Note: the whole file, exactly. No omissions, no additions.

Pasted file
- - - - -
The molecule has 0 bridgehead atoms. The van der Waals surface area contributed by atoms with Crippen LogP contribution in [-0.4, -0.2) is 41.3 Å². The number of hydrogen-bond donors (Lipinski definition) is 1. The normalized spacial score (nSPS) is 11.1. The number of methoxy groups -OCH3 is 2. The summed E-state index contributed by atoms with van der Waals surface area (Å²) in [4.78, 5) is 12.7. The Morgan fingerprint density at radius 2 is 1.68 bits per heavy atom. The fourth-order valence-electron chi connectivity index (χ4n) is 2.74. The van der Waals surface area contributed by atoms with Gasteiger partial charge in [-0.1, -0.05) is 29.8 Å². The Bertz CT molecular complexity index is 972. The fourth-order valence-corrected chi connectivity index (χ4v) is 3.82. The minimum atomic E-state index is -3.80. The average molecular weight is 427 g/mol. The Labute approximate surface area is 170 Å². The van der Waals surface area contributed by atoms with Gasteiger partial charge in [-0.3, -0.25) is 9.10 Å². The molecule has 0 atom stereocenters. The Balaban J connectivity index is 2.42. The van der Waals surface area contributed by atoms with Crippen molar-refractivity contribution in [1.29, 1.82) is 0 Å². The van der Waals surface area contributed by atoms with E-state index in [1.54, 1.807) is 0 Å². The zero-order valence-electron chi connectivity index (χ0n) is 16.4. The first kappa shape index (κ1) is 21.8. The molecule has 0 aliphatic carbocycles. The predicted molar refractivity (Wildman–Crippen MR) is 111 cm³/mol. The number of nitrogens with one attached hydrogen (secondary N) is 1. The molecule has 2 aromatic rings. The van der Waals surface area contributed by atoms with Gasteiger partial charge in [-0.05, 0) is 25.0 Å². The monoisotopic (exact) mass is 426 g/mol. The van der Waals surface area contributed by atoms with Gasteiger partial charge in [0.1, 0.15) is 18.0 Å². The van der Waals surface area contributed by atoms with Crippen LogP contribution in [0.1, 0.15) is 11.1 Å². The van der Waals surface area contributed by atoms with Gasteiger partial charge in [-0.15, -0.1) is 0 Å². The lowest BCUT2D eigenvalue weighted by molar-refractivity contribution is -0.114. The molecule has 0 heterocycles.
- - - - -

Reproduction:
The molecule has 0 bridgehead atoms. The van der Waals surface area contributed by atoms with Crippen LogP contribution in [-0.4, -0.2) is 41.3 Å². The number of hydrogen-bond donors (Lipinski definition) is 1. The normalized spacial score (nSPS) is 11.1. The number of methoxy groups -OCH3 is 2. The summed E-state index contributed by atoms with van der Waals surface area (Å²) in [4.78, 5) is 12.7. The Morgan fingerprint density at radius 2 is 1.68 bits per heavy atom. The fourth-order valence-electron chi connectivity index (χ4n) is 2.74. The van der Waals surface area contributed by atoms with Gasteiger partial charge in [-0.1, -0.05) is 29.8 Å². The Bertz CT molecular complexity index is 972. The fourth-order valence-corrected chi connectivity index (χ4v) is 3.82. The minimum atomic E-state index is -3.80. The average molecular weight is 427 g/mol. The Labute approximate surface area is 170 Å². The van der Waals surface area contributed by atoms with Gasteiger partial charge in [-0.3, -0.25) is 9.10 Å². The molecule has 0 atom stereocenters. The Balaban J connectivity index is 2.42. The van der Waals surface area contributed by atoms with Crippen molar-refractivity contribution in [1.29, 1.82) is 0 Å². The van der Waals surface area contributed by atoms with E-state index in [1.54, 1.807) is 0 Å². The zero-order valence-electron chi connectivity index (χ0n) is 16.4. The first kappa shape index (κ1) is 21.8. The molecule has 0 aliphatic carbocycles. The predicted molar refractivity (Wildman–Crippen MR) is 111 cm³/mol. The number of nitrogens with one attached hydrogen (secondary N) is 1. The molecule has 2 aromatic rings. The van der Waals surface area contributed by atoms with Gasteiger partial charge in [-0.05, 0) is 25.0 Å². The monoisotopic (exact) mass is 426 g/mol. The van der Waals surface area contributed by atoms with Gasteiger partial charge in [0.1, 0.15) is 18.0 Å². The van der Waals surface area contributed by atoms with Crippen LogP contribution in [0.1, 0.15) is 11.1 Å². The van der Waals surface area contributed by atoms with Gasteiger partial charge in [-0.15, -0.1) is 0 Å². The lowest BCUT2D eigenvalue weighted by molar-refractivity contribution is -0.114. The molecule has 0 heterocycles.